Choose a bike with suspension
Almost all modern bikes (at least mountain bikes) come with some kind of suspension or shock-absorbing accessories. Shock-absorption is very important for the health of your spine, in case you ride on bumpy terrain and the bike rattles frequently.
The smoother your ride, the less skeletal and muscular pain you will have. Choose a bike with at least front shock absorbers, but if it is important to prevent back pain, consider buying a bike with a full suspension under the saddle. Other forms of cushioning for a bicycle include thick spiked tires, a soft saddle, and lined & best padded bike shorts.
Most shock-absorbing accessories can be adjusted to suit you, so if necessary, ask your sales person for help.
City and road bikes are usually extremely light and tough, but they have no suspension.
Proper body position while riding
- Don't shuffle or bend your shoulders. If you want to avoid back pain, you need to hold the correct posture. Try to keep your back straight while riding but not as if you have swollen a stake - just avoid slouching.
- Shift some weight to your arms while keeping your chest and head straight. Change the position and angle of your upper body periodically, so your muscles don't get tired.
- Carefully raise and lower your head from time to time to relax your neck and avoid stretching your muscles.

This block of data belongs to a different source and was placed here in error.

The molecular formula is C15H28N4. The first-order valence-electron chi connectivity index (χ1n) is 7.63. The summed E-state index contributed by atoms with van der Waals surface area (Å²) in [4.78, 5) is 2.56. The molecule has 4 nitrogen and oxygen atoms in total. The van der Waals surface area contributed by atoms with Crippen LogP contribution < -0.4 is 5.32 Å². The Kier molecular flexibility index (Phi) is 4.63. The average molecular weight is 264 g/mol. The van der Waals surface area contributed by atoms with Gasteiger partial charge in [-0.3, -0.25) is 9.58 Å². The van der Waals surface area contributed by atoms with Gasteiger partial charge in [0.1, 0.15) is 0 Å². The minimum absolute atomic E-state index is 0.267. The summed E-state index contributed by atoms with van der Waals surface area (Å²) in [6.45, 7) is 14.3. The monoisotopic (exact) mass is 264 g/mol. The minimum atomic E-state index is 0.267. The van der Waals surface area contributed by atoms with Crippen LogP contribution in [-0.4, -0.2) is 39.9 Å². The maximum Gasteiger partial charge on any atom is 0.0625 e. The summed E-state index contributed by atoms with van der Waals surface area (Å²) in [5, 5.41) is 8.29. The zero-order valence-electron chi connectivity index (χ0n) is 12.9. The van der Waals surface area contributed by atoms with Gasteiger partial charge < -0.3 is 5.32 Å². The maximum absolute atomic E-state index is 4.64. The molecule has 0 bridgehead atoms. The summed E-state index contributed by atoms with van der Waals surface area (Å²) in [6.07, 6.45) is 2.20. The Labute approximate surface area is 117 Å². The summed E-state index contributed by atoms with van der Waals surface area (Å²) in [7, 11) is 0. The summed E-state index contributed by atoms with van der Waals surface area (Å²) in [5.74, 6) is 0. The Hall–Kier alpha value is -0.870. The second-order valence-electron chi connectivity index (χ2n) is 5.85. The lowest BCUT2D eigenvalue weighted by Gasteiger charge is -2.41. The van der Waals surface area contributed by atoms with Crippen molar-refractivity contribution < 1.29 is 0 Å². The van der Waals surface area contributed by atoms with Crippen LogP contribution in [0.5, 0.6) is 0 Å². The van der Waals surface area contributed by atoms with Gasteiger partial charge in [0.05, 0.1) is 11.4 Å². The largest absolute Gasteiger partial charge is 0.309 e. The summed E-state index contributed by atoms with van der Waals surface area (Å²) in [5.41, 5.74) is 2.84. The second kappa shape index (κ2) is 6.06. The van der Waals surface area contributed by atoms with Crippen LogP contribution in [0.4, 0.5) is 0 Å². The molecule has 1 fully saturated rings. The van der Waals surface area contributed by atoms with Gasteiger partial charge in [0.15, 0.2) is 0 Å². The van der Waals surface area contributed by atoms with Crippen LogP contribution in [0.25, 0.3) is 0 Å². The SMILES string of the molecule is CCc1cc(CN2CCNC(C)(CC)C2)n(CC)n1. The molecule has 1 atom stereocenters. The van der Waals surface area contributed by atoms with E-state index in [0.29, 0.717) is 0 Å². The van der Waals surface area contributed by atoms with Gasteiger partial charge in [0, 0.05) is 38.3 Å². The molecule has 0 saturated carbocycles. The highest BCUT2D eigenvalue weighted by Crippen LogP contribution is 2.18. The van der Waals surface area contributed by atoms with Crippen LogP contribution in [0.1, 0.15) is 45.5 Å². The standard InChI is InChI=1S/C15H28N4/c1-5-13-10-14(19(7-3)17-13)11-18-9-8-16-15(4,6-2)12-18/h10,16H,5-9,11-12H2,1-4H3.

- Approximately 45% of professional cyclists' injuries are in the lumbar region.
- Keep your hands slightly bent while riding (appr. 10 degrees). This position will allow the joints and upper body muscles to absorb some of the vibrations and shocks that hit the spine, especially if you travel frequently on the bumpy ground (woods or mountain trails). Take the handlebar with your entire palms, but don't squeeze too hard. Wear riding gloves to improve cushioning.
- If your back gets tired often while driving, split your journey and make more rest stops.
- Bend your leg at 90 degrees angle when you lift the pedal. Your hips and lower back will feel best if your knee is at an angle of 90 degrees when the pedal is in the top position (furthest from the ground). At such an angle, your hip will be placed almost parallel to the saddle which will help you press the pedal firmly.
- When the pedal is at the bottom, your leg should be bent at an angle of 15-20 degrees. This position will have less impact on lumbar, tendon and ligament muscles. If your legs don't bend that much while riding, then you should change the saddle height.
- The front of your foot should be on the pedal when you press it.
- Cycling does not put as much pressure on the spine as other aerobic exercises such as running, but it has more stress on the joints than swimming.
- Cruiser bikes are not designed for speed riding but they are more ergonomic for the back and spine.
- Bonesetters and physiotherapists are skilled in strengthening and restoring back function. Think about getting checked/treated before you start cycling more seriously.